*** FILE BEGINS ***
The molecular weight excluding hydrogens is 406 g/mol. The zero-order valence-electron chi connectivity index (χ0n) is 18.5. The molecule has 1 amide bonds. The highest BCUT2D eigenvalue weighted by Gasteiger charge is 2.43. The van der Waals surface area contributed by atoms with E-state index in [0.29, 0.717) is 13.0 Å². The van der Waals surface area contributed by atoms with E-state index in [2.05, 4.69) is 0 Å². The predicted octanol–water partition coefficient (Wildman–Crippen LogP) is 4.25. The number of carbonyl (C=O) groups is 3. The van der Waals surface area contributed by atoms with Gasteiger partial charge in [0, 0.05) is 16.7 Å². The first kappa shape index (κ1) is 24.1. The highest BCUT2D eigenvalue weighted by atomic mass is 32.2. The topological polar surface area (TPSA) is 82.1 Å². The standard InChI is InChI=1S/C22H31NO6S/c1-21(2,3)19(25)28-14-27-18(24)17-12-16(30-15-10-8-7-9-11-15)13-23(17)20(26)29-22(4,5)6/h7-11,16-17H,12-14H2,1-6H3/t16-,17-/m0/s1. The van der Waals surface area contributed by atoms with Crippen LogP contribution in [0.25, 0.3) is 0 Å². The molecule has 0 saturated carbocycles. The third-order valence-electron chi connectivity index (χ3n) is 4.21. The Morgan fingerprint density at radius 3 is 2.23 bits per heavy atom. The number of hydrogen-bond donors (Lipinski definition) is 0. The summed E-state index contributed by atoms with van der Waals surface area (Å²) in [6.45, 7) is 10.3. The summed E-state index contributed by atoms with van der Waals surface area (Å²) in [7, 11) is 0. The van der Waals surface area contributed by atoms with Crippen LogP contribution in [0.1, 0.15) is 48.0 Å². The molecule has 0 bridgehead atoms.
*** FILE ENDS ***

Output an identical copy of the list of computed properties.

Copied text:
The molecular weight excluding hydrogens is 406 g/mol. The zero-order valence-electron chi connectivity index (χ0n) is 18.5. The molecule has 1 amide bonds. The highest BCUT2D eigenvalue weighted by Gasteiger charge is 2.43. The van der Waals surface area contributed by atoms with E-state index in [0.29, 0.717) is 13.0 Å². The van der Waals surface area contributed by atoms with E-state index in [2.05, 4.69) is 0 Å². The predicted octanol–water partition coefficient (Wildman–Crippen LogP) is 4.25. The number of carbonyl (C=O) groups is 3. The van der Waals surface area contributed by atoms with Gasteiger partial charge in [0, 0.05) is 16.7 Å². The first kappa shape index (κ1) is 24.1. The highest BCUT2D eigenvalue weighted by atomic mass is 32.2. The topological polar surface area (TPSA) is 82.1 Å². The standard InChI is InChI=1S/C22H31NO6S/c1-21(2,3)19(25)28-14-27-18(24)17-12-16(30-15-10-8-7-9-11-15)13-23(17)20(26)29-22(4,5)6/h7-11,16-17H,12-14H2,1-6H3/t16-,17-/m0/s1. The van der Waals surface area contributed by atoms with Crippen LogP contribution in [0.25, 0.3) is 0 Å². The molecule has 0 saturated carbocycles. The third-order valence-electron chi connectivity index (χ3n) is 4.21. The Morgan fingerprint density at radius 3 is 2.23 bits per heavy atom. The number of hydrogen-bond donors (Lipinski definition) is 0. The summed E-state index contributed by atoms with van der Waals surface area (Å²) in [6.45, 7) is 10.3. The summed E-state index contributed by atoms with van der Waals surface area (Å²) in [7, 11) is 0. The van der Waals surface area contributed by atoms with Crippen LogP contribution in [0.1, 0.15) is 48.0 Å². The molecule has 0 bridgehead atoms.